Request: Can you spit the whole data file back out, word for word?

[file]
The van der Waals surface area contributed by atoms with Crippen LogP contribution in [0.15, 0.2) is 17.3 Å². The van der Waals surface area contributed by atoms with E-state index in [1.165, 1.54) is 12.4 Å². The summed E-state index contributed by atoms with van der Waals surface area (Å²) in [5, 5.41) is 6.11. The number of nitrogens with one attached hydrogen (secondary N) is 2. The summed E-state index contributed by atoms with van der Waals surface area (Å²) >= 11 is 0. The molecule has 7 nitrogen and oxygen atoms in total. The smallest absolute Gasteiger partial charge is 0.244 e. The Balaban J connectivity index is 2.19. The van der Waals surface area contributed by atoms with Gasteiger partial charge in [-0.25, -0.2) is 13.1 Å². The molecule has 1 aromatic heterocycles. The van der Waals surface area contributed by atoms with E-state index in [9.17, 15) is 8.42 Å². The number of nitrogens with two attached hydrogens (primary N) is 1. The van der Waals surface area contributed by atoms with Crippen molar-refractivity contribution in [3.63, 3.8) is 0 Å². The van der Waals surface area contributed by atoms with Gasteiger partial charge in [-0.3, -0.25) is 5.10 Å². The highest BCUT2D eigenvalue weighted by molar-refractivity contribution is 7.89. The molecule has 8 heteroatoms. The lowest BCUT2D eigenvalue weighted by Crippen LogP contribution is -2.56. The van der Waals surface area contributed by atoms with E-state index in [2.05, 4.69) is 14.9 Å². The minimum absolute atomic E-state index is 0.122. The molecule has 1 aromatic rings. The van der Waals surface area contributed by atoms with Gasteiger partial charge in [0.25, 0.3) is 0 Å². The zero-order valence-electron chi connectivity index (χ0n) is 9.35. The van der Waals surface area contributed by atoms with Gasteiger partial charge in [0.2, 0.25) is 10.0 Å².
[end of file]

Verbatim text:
The van der Waals surface area contributed by atoms with Crippen LogP contribution in [0.15, 0.2) is 17.3 Å². The van der Waals surface area contributed by atoms with E-state index in [1.165, 1.54) is 12.4 Å². The summed E-state index contributed by atoms with van der Waals surface area (Å²) in [5, 5.41) is 6.11. The number of nitrogens with one attached hydrogen (secondary N) is 2. The summed E-state index contributed by atoms with van der Waals surface area (Å²) >= 11 is 0. The molecule has 7 nitrogen and oxygen atoms in total. The smallest absolute Gasteiger partial charge is 0.244 e. The Balaban J connectivity index is 2.19. The van der Waals surface area contributed by atoms with Gasteiger partial charge in [-0.25, -0.2) is 13.1 Å². The molecule has 1 aromatic heterocycles. The van der Waals surface area contributed by atoms with E-state index in [9.17, 15) is 8.42 Å². The number of nitrogens with two attached hydrogens (primary N) is 1. The van der Waals surface area contributed by atoms with Crippen molar-refractivity contribution in [3.63, 3.8) is 0 Å². The van der Waals surface area contributed by atoms with Gasteiger partial charge in [-0.3, -0.25) is 5.10 Å². The highest BCUT2D eigenvalue weighted by molar-refractivity contribution is 7.89. The molecule has 8 heteroatoms. The lowest BCUT2D eigenvalue weighted by Crippen LogP contribution is -2.56. The van der Waals surface area contributed by atoms with E-state index in [2.05, 4.69) is 14.9 Å². The minimum absolute atomic E-state index is 0.122. The molecule has 1 aromatic rings. The van der Waals surface area contributed by atoms with Gasteiger partial charge in [0.25, 0.3) is 0 Å². The zero-order valence-electron chi connectivity index (χ0n) is 9.35. The van der Waals surface area contributed by atoms with Gasteiger partial charge in [0.2, 0.25) is 10.0 Å².